I mention this because this is one reason it is very hard to say what effect the push for biofuels will have on the prices of other crops and on overall welfare. If there is increasing demand and thus price of corn, what will happen to the price of other crops in the short and long term? Well it depends on what is being planted and where, the magnitude of the cross-price elasticity of demand for other crops - even how new fuels will effect transportation costs. As you can see, blaming biofuels for rapid commodities price escalation (or defending them) is dangerous business. It is also true, however, that general equilibrium effects are often not thought about very much in casual discussions of environmental economics.
For example, I wonder what the effect would be if there was mass consumption of Priuses (Pri'i?). On the one hand this would reduce gas consumption dramatically, but it would also put pressure on the production of all the junk that goes into the batteries. How much energy does it take to get the stuff? How much pollution does this create? What about waste? I don't know the answers to these questions, but many good ideas, when considered in mass amounts, often become questionable.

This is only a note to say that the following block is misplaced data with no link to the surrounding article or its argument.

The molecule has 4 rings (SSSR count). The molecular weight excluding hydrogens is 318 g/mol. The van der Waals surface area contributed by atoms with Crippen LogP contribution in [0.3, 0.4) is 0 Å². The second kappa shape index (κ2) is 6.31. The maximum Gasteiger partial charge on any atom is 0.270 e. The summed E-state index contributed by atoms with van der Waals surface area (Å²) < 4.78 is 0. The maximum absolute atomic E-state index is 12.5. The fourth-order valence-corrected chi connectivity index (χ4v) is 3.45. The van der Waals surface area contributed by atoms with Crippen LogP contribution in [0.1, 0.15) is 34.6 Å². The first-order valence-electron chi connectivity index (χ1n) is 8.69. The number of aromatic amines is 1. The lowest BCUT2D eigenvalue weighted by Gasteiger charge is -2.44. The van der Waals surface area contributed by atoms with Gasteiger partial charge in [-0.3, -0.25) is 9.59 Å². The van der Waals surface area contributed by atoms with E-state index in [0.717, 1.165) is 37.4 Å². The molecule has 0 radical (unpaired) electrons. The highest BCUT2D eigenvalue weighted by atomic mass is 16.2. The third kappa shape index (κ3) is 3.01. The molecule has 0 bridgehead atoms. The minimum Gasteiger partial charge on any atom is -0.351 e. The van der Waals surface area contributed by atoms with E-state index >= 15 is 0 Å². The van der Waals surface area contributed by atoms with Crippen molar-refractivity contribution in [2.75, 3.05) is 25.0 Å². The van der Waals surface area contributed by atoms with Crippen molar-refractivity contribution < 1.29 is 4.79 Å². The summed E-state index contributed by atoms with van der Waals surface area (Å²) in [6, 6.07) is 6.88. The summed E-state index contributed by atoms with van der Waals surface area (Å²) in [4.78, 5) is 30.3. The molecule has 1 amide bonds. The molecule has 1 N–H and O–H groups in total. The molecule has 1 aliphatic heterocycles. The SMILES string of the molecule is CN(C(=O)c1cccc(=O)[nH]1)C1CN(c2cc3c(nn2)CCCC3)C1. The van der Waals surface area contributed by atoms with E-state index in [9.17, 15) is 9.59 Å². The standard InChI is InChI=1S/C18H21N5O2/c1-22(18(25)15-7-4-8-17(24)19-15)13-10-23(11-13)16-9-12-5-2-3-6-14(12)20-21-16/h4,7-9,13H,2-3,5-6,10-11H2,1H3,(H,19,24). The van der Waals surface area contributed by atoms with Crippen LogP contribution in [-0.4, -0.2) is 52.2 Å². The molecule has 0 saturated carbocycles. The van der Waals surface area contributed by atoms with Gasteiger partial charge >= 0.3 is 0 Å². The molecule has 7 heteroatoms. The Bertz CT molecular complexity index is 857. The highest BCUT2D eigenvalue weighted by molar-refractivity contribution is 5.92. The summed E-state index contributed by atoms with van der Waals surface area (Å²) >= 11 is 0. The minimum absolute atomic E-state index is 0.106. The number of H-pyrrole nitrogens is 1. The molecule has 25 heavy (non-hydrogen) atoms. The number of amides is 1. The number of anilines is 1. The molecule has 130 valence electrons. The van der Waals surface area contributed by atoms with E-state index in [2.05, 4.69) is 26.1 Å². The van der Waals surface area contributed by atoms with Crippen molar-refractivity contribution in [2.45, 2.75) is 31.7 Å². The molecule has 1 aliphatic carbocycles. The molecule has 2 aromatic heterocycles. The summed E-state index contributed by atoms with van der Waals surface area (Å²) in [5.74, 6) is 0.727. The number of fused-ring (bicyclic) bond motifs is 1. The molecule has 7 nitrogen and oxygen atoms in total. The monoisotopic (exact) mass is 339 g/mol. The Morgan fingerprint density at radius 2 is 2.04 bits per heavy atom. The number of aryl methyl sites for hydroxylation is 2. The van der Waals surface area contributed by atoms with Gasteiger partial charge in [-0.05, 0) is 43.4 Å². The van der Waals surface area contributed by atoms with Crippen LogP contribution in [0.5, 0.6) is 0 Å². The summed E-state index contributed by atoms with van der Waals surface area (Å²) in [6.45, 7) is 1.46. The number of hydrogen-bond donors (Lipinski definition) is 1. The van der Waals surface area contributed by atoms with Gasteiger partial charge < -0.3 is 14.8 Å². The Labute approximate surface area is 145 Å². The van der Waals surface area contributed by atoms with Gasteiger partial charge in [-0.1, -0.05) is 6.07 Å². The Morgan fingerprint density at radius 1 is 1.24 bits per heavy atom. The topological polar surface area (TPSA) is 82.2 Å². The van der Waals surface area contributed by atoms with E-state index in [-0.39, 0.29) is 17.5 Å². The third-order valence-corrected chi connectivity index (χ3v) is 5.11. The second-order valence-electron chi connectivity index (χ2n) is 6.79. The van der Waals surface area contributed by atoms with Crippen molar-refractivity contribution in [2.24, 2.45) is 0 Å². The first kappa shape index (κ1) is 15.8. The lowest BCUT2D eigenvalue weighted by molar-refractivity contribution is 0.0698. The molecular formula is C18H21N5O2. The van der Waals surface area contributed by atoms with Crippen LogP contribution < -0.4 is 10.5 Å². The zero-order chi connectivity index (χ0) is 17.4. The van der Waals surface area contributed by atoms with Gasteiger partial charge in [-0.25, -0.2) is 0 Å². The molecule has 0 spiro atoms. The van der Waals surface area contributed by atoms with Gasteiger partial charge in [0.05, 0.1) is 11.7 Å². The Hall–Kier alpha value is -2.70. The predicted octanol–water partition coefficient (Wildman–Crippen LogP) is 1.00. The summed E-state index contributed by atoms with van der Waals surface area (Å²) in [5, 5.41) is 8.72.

This, apparently, is true of biodiesel. Now that many people have converted to biodiesel the supply of used cooking oil is not keeping up with demand (despite my appetite for fish and chips). So now what? - the economic rationale has changed, does biodiesel still make sense? I don't know. But I do get grumpy when good ideas in isolation are not thought about in a general context - in the general equilibrium.
One final example. My wife and my mother were talking very admiringly about the freecycle movement and the idea that one could help the world by not buying new stuff. Hmmm... OK, so I am an economist and not helping my rep by taking this on - but I see a few problems with this. First, there is a market for this stuff, from people who can't afford new. If middle class people started gobbling this stuff up, that would just either increase the demand for Wal-Mart style cheap stuff from China of further impoverish people who are already impoverished by driving the price of used stuff up beyond their means. To put it plainly, you are not decreasing the demand for the stuff, just shifting who buys old and who buys new. Also, why s consumption of new stuff such a bad thing? This adds income and thus growth to the world. If you care about poverty, this should be reason for pause.
This did not go over well with the wife and mother.
My apologies for the slow blogging - life has been a bit crazy.